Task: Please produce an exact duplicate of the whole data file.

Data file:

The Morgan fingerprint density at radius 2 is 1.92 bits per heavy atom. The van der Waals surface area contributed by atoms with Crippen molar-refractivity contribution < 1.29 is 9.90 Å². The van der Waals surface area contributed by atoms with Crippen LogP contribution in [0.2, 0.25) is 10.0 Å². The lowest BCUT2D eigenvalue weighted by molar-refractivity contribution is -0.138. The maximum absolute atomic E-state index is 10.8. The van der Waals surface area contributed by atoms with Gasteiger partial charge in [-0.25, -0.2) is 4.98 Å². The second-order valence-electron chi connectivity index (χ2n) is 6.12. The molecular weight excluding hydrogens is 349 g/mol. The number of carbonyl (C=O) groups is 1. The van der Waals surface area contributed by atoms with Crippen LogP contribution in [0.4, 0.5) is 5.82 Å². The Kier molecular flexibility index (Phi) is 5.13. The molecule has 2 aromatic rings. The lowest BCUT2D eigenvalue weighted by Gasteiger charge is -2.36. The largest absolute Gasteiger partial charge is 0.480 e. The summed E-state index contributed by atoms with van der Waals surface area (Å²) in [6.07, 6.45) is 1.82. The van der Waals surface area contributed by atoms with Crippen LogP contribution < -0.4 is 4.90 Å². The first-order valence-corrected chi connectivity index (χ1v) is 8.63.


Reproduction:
The Morgan fingerprint density at radius 2 is 1.92 bits per heavy atom. The van der Waals surface area contributed by atoms with Crippen molar-refractivity contribution < 1.29 is 9.90 Å². The van der Waals surface area contributed by atoms with Crippen LogP contribution in [0.2, 0.25) is 10.0 Å². The lowest BCUT2D eigenvalue weighted by molar-refractivity contribution is -0.138. The maximum absolute atomic E-state index is 10.8. The van der Waals surface area contributed by atoms with Gasteiger partial charge in [-0.25, -0.2) is 4.98 Å². The second-order valence-electron chi connectivity index (χ2n) is 6.12. The molecular weight excluding hydrogens is 349 g/mol. The number of carbonyl (C=O) groups is 1. The van der Waals surface area contributed by atoms with Crippen LogP contribution in [0.4, 0.5) is 5.82 Å². The Kier molecular flexibility index (Phi) is 5.13. The molecule has 2 aromatic rings. The lowest BCUT2D eigenvalue weighted by Gasteiger charge is -2.36. The largest absolute Gasteiger partial charge is 0.480 e. The summed E-state index contributed by atoms with van der Waals surface area (Å²) in [6.07, 6.45) is 1.82. The van der Waals surface area contributed by atoms with Crippen LogP contribution < -0.4 is 4.90 Å². The first-order valence-corrected chi connectivity index (χ1v) is 8.63.